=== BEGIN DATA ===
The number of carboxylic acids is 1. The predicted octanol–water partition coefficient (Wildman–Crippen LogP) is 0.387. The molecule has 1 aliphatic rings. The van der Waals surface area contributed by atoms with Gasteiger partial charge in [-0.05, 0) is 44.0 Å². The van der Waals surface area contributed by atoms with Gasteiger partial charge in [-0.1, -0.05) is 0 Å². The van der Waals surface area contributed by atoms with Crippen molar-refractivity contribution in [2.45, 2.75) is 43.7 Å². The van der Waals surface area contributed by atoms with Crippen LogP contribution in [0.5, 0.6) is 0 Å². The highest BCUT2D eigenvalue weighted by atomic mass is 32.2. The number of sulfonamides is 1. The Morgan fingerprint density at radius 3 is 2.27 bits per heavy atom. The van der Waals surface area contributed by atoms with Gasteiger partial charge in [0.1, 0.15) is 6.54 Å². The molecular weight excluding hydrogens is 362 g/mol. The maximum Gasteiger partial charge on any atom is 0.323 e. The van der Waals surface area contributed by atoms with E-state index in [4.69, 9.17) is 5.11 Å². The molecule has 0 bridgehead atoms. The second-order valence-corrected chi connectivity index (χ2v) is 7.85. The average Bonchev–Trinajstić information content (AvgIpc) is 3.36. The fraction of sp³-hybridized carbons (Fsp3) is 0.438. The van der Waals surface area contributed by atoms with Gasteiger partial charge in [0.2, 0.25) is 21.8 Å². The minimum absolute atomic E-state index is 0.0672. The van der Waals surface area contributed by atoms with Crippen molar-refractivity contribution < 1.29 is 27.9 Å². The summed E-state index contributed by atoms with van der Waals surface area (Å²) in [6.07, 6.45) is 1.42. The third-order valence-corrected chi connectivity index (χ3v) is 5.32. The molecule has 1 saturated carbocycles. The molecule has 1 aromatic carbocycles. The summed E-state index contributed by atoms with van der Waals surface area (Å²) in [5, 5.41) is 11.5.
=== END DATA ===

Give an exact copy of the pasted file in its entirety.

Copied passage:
The number of carboxylic acids is 1. The predicted octanol–water partition coefficient (Wildman–Crippen LogP) is 0.387. The molecule has 1 aliphatic rings. The van der Waals surface area contributed by atoms with Gasteiger partial charge in [-0.05, 0) is 44.0 Å². The van der Waals surface area contributed by atoms with Gasteiger partial charge in [-0.1, -0.05) is 0 Å². The van der Waals surface area contributed by atoms with Crippen molar-refractivity contribution in [2.45, 2.75) is 43.7 Å². The van der Waals surface area contributed by atoms with Crippen LogP contribution in [0.5, 0.6) is 0 Å². The highest BCUT2D eigenvalue weighted by atomic mass is 32.2. The number of sulfonamides is 1. The Morgan fingerprint density at radius 3 is 2.27 bits per heavy atom. The van der Waals surface area contributed by atoms with Gasteiger partial charge in [0.1, 0.15) is 6.54 Å². The molecular weight excluding hydrogens is 362 g/mol. The maximum Gasteiger partial charge on any atom is 0.323 e. The van der Waals surface area contributed by atoms with E-state index in [4.69, 9.17) is 5.11 Å². The molecule has 0 bridgehead atoms. The second-order valence-corrected chi connectivity index (χ2v) is 7.85. The average Bonchev–Trinajstić information content (AvgIpc) is 3.36. The fraction of sp³-hybridized carbons (Fsp3) is 0.438. The van der Waals surface area contributed by atoms with Gasteiger partial charge in [0.2, 0.25) is 21.8 Å². The minimum absolute atomic E-state index is 0.0672. The van der Waals surface area contributed by atoms with Crippen molar-refractivity contribution < 1.29 is 27.9 Å². The summed E-state index contributed by atoms with van der Waals surface area (Å²) in [6.07, 6.45) is 1.42. The third-order valence-corrected chi connectivity index (χ3v) is 5.32. The molecule has 1 saturated carbocycles. The molecule has 1 aromatic carbocycles. The summed E-state index contributed by atoms with van der Waals surface area (Å²) in [5, 5.41) is 11.5.